Note: This blog post pertains to upcoming features in Scrivener 3, which will be released on macOS later this year and will follow on Windows some time in 2018.
Over the years, one of the most oft-requested features for Scrivener has been a styles system such as can be found in most word processors. For those unfamiliar with styles systems, this is what they offer:
- Styles are essentially named sets of formatting instructions. For instance, you might have a “Block Quote” style that contains instructions for making the text indented with a smaller font, or a “Heading 1” style which makes the text large and bold.
- When you apply a style to a section of text, that section of text knows what style it is. So, when you click into some text formatted as a “Block Quote”, some control in the UI will report that the cursor is currently inside a “Block Quote” paragraph.
- If you change the formatting of a style, the formatting of all text associated with that style is automatically updated. This is really the big advantage of a styles system. For instance, suppose you decide that you want all your “Heading 1” paragraphs to be blue and all “Block Quote” paragraphs to be italicised. Rather than having to go through all the text and update each paragraph one-by-one, with a styles system you just update the style, and all text to which it has been applied is updated automatically.
Scrivener 2 on macOS and Scrivener 1 on Windows currently has “Formatting Presets”, but not a true styles system. Formatting Presets provide (1) above but not (2) or (3). You can use them to quickly format a piece of writing, but you can’t easily update formatting to multiple areas of text after you’ve applied it.
All of this changes with Scrivener 3, which introduces a true styles system.
Scrivener comes with a number of styles predefined out of the box:
Assigning them is as easy as clicking in the text whose formatting you want to change and selecting a style from the list. Styles are available from the format bar, the Format > Styles menu, or from the contextual menu. You can even assign keyboard shortcuts to your most frequently-used styles.
Defining new styles works much the same as defining formatting presets in Scrivener 2. You simply select or put the cursor in a piece of text that uses the formatting you want for your style, then go to Format > Styles > New Style from Selection to bring up the New Style panel:
Once you’ve done that, the new style will appear in the styles list for the project, ready for use.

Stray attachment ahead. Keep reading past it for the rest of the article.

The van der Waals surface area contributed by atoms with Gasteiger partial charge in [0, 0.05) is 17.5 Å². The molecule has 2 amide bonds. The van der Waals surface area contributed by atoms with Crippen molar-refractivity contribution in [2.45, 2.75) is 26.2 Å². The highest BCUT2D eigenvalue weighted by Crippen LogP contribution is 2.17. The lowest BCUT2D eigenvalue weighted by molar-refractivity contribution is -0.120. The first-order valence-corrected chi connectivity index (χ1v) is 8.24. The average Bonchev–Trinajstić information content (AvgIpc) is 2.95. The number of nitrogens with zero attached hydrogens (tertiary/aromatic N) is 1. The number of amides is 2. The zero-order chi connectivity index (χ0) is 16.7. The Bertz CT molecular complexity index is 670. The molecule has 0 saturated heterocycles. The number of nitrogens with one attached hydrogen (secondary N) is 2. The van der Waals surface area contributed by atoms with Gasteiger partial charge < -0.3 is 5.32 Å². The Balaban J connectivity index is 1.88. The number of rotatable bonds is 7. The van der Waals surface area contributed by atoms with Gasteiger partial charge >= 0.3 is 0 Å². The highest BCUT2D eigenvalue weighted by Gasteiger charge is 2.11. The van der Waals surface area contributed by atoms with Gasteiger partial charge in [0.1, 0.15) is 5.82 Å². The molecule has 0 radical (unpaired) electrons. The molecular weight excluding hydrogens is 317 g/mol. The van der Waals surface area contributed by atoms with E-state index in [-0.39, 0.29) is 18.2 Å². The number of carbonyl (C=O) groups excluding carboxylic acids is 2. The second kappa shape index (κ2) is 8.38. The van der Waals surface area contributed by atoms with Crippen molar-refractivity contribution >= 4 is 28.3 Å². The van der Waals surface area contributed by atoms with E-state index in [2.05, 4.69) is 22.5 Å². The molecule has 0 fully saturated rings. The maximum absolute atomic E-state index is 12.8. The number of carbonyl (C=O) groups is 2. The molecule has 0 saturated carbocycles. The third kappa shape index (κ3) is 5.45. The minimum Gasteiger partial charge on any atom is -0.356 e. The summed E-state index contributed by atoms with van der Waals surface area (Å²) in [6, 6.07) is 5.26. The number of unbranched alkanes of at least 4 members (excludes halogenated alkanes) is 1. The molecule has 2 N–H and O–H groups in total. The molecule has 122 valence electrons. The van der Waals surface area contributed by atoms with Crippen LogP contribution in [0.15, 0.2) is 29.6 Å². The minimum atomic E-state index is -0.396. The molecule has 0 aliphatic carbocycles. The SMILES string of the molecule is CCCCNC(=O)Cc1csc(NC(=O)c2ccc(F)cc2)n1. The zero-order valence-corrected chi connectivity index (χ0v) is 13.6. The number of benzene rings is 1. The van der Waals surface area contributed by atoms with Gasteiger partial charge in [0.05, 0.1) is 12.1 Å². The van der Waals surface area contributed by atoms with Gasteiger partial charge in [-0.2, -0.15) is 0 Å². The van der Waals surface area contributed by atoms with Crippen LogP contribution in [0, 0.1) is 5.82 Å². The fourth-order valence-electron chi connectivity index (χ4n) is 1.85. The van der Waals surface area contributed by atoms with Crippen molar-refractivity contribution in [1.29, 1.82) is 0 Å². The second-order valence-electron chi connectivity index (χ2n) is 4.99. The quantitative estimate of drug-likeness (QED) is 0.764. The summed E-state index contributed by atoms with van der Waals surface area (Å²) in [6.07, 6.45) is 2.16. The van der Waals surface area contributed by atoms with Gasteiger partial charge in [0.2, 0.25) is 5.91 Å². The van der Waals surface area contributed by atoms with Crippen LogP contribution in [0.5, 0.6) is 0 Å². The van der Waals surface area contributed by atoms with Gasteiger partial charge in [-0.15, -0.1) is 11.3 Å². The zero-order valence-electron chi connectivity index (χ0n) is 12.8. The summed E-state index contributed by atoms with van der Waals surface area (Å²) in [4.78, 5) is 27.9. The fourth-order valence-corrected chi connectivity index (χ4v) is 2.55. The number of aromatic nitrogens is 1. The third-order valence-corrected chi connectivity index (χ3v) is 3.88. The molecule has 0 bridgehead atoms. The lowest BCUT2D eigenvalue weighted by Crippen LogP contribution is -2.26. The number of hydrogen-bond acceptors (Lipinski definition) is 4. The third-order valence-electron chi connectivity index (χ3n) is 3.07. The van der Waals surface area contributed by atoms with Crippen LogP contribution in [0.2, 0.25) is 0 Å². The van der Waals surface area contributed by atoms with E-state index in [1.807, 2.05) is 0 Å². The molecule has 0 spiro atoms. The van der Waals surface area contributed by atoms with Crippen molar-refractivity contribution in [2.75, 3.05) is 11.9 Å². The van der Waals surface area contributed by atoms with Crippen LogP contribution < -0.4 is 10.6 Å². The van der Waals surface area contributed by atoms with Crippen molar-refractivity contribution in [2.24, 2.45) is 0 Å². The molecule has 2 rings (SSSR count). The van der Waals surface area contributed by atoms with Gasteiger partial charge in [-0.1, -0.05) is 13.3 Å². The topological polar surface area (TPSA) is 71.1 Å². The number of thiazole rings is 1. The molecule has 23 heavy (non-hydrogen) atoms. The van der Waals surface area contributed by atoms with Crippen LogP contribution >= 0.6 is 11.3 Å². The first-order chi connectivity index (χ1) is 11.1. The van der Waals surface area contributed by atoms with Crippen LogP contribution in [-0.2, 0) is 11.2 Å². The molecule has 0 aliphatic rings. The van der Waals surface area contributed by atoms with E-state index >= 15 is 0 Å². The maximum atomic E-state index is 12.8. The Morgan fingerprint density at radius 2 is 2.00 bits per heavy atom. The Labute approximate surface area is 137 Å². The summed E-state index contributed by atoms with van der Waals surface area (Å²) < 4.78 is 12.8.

If you want to change the formatting of a style, you follow the same procedure but instead choose Style > Redefine Style from Selection. When you confirm the changes, all text using that style will be updated to use the new formatting across the entire project.
There’s a styles panel that allows you to search through text looking for and selecting particular styles, too.
Scrivener 3 differs from most word processors in that you’ll generally only want to apply styles to text that you want formatted differently—to headings, block quotes and such. In most word processors all text is styled, with the main text using a “Body” or “Normal” style (depending on the word processor). In Scrivener, you’ll want to use “No Style” for most of your text, as this will give you more flexibility when you come to compile or reset your editor default formatting. This system also means that you don’t need to use styles if you don’t want to. For this reason, there is no “Body” or “Normal” style provided by default.
Talking of which, styles are useful enough on their own, but they gain a whole lot more power in Compile. Styles are exported to numerous formats, including Word, and you can use styles to set up the CSS of Epub 3 and Kindle files. Not only that—just as you can override text formatting during Compile in Scrivener 2 (which you can still do), in Scrivener 3 you can, if you wish, override the formatting of individual styles. So, you can style your block quotes in one way when exporting for printing and in another way when creating an ebook. Those working with more technical formats can even enclose styles in custom codes using the prefix and suffix feature.
One of the core ideas of Scrivener has always been that you can write using whatever formatting you want and not have to worry about how the finished product will look until you come to export (Compile). However, historically, one of its weak areas in this approach has been that, although you can override formatting during Compile, any text formatted differently (block quotes and such) can end up getting mangled by these overrides unless you use a complex series of options provided specifically to work around this problem (for instance, Compile > Formatting > Options > Preserve Tabs and Indents). The new styles system solves all of these issues. Now you can tag some text as a block quote or a caption or an email—or whatever you want—and have complete control over how all of this looks in the compiled document, without needing to worry how it looks in the editor (unless you want to—as ever, you don’t have to override anything, it’s up to you).
You might be wondering how this affects the iOS version. In fact, Scrivener for iOS already supports Scrivener 3’s styles system. When you open a Scrivener 3 project in the iOS version, the formatting presets in the formatting palette are replaced by styles.
All in all, styles bring a lot of extra power, flexibility and convenience to Scrivener 3.